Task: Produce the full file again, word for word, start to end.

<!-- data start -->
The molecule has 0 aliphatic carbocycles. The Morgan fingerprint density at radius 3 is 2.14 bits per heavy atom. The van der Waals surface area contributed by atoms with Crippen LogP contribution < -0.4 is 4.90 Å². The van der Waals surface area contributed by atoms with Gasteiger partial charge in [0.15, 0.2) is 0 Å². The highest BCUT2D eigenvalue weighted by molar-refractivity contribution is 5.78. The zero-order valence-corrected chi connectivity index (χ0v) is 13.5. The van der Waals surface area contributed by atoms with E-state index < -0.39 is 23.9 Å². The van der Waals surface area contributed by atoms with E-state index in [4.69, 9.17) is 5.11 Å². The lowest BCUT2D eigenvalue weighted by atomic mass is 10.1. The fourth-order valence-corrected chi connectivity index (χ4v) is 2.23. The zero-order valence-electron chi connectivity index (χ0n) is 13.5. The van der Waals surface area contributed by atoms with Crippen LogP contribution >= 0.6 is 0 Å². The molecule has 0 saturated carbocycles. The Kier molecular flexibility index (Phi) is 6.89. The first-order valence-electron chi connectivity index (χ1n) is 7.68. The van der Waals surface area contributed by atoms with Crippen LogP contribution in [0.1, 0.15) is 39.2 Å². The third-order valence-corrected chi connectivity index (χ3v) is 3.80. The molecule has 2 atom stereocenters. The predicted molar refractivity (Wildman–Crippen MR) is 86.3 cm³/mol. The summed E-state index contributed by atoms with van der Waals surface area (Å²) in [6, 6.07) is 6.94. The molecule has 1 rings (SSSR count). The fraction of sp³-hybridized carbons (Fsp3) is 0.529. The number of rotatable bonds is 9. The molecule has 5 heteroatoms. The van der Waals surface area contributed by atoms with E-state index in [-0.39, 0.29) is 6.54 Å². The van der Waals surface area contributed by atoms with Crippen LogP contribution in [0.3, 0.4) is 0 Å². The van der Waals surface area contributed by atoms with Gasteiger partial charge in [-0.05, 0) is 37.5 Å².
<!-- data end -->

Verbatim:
The molecule has 0 aliphatic carbocycles. The Morgan fingerprint density at radius 3 is 2.14 bits per heavy atom. The van der Waals surface area contributed by atoms with Crippen LogP contribution < -0.4 is 4.90 Å². The van der Waals surface area contributed by atoms with Gasteiger partial charge in [0.15, 0.2) is 0 Å². The highest BCUT2D eigenvalue weighted by molar-refractivity contribution is 5.78. The zero-order valence-corrected chi connectivity index (χ0v) is 13.5. The van der Waals surface area contributed by atoms with E-state index < -0.39 is 23.9 Å². The van der Waals surface area contributed by atoms with E-state index in [4.69, 9.17) is 5.11 Å². The lowest BCUT2D eigenvalue weighted by atomic mass is 10.1. The fourth-order valence-corrected chi connectivity index (χ4v) is 2.23. The zero-order valence-electron chi connectivity index (χ0n) is 13.5. The van der Waals surface area contributed by atoms with Crippen LogP contribution >= 0.6 is 0 Å². The molecule has 0 saturated carbocycles. The Kier molecular flexibility index (Phi) is 6.89. The first-order valence-electron chi connectivity index (χ1n) is 7.68. The van der Waals surface area contributed by atoms with Crippen LogP contribution in [0.1, 0.15) is 39.2 Å². The third-order valence-corrected chi connectivity index (χ3v) is 3.80. The molecule has 2 atom stereocenters. The predicted molar refractivity (Wildman–Crippen MR) is 86.3 cm³/mol. The summed E-state index contributed by atoms with van der Waals surface area (Å²) in [6, 6.07) is 6.94. The molecule has 1 rings (SSSR count). The fraction of sp³-hybridized carbons (Fsp3) is 0.529. The number of rotatable bonds is 9. The molecule has 5 heteroatoms. The van der Waals surface area contributed by atoms with E-state index in [-0.39, 0.29) is 6.54 Å². The van der Waals surface area contributed by atoms with Crippen LogP contribution in [0.3, 0.4) is 0 Å². The van der Waals surface area contributed by atoms with Gasteiger partial charge in [-0.05, 0) is 37.5 Å².